Trafficked as a Domestic Servant


In hopes to provide for my family, I endured almost a lifetime of servitude.

I come from a very poor family and a very small village of 150 people in Bangladesh. Like many poor Bangladeshi families, my family could not afford to keep me in school. I was pulled out of school at the equivalent of the fifth grade and encouraged to work and earn money for my family. I learned to speak and write Bengali, but never became fully literate.

I worked on the family farm, but it was not enough. Many in our village encouraged me to work abroad to earn more money. When I was 15 years old, a wealthy Arab family offered me a chance to work in Abu Dhabi in the United Arab Emirates for them. They assured my family that I would be cared for and paid well working as a domestic servant in their home.

My family and I agreed. Soon after, I left for the U.A.E. I worked for this family for more than 14 years as one of their many servant staff, cleaning and caring for their lavish home, and cooking meals. I was allowed to return once in 14 years to visit my family. I missed them dearly, but knew that I was providing for them in the best way that I could.

In 2016, the family informed me that I would be moving to the United States with one of their sons. I did not know where Arizona was, but I knew that it would be even farther away from my family. I protested this decision, but was told that I had no choice in the matter.

I was given a visa and was told to lie to the U.S. Embassy and claim that I was entering the U.S. to work as a chef. I did work as a chef, but for the son. I cooked all of his meals and even cooked for his two roommates, who were both rich young Saudis purportedly in the U.S. to study English as well. These three held extravagant and loud parties each month, and I was commanded to cook for the two dozen that were in attendance. But in addition to cooking, I also washed and cared for all of their laundry, cleaned the apartment, and anything else they desired.

The son was more verbally abusive than his parents had been to me. I was hit, beaten whenever I asked for lighter housework due to being sick or tired. I wanted to escape, but my passport had been taken away after I arrived. Whenever the son or his roommates left, they locked the apartment from the outside so I could not leave. The only time I could leave was to shop for groceries (chaperoned by one of the men) or to attend weekly prayer at the mosque.

I was miserable. I missed my family. Many times, I even missed working for the family in Abu Dhabi. One day when I could no longer endure the abuse, I found a fellow Bangladeshi at the mosque and begged him to assist me. He agreed.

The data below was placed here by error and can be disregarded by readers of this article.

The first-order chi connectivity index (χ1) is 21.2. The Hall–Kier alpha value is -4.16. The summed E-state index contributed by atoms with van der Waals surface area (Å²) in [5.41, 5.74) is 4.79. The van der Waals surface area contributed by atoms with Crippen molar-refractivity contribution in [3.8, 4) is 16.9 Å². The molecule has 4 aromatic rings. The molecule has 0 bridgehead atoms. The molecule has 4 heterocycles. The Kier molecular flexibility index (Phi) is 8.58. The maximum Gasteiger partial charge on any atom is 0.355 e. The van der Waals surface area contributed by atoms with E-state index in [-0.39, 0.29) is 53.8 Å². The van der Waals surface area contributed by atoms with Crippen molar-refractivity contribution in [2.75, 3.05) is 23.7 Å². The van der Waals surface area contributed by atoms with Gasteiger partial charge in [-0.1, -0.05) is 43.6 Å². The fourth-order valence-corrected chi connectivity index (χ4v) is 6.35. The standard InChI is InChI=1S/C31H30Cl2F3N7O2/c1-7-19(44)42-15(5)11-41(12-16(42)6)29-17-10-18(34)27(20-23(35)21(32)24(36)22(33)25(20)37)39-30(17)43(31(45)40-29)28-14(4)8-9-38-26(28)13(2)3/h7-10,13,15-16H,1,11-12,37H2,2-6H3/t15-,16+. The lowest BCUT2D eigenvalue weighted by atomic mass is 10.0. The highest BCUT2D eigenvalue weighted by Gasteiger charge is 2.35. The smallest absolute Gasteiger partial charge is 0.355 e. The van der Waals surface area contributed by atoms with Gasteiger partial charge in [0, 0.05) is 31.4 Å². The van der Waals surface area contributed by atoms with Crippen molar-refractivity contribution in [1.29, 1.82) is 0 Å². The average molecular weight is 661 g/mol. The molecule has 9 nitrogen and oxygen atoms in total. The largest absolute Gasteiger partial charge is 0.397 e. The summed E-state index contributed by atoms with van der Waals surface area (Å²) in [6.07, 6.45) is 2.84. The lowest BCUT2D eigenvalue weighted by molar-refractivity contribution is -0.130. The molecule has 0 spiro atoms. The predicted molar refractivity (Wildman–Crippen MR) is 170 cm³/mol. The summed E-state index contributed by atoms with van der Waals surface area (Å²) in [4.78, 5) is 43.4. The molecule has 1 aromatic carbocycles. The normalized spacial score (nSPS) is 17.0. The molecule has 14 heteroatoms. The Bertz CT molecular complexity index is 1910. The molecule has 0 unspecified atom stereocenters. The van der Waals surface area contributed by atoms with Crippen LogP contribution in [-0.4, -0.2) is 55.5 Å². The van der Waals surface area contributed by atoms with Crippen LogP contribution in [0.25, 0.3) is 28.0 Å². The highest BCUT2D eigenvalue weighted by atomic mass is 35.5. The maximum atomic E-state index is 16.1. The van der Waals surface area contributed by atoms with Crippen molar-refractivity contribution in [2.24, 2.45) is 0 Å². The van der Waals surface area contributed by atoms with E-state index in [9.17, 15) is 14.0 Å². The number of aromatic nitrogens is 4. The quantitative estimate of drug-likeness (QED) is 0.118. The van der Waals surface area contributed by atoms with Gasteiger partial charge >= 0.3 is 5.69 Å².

The next day, at 4:00am, I quietly left the apartment while everyone was sleeping. Soon, the Bangladeshi man arrived and took me back to his and his wife’s home. His wife was afraid that I would be found, so for many weeks, I was moved around among their home, her brother’s home, and another Bangladeshi family’s home.

While I moved between homes, I attended a community event and learned about a free legal group called Asian Americans Advancing Justice — Los Angeles. I called them for assistance as soon as I could. The person on the phone was very kind, and sent me to someone who spoke Bengali and explained how they could help me. I was so grateful.

With their help, I decided to apply for something called a T Visa, which is a visa for victims of human trafficking. The workers there said that there are many others like me, who leave their home for a better life, or to provide for their families, but are lied to. They find that they cannot go home, that the money they make is not enough for themselves or for their families. They can starve, they can be hit like me, or they can even look like they are here on their free will.

My goal now is to stay in the USA, so that I may work a good job. I want others to know about my experiences so that it does not happen to others. I am grateful to the Bangladeshis I met who took a big risk and helped me escape. I am grateful to the people at Advancing Justice-LA who are helping me as I apply for my Visa.

Client, Asian Americans Advancing Justice — Los Angeles

*Name and details have been changed to protect client confidentiality



Advancing Justice Southern California (AJSOCAL)

AJSOCAL is the nation's largest legal aid and civil rights organization serving the Asian American, Native Hawaiian, and Pacific Islander community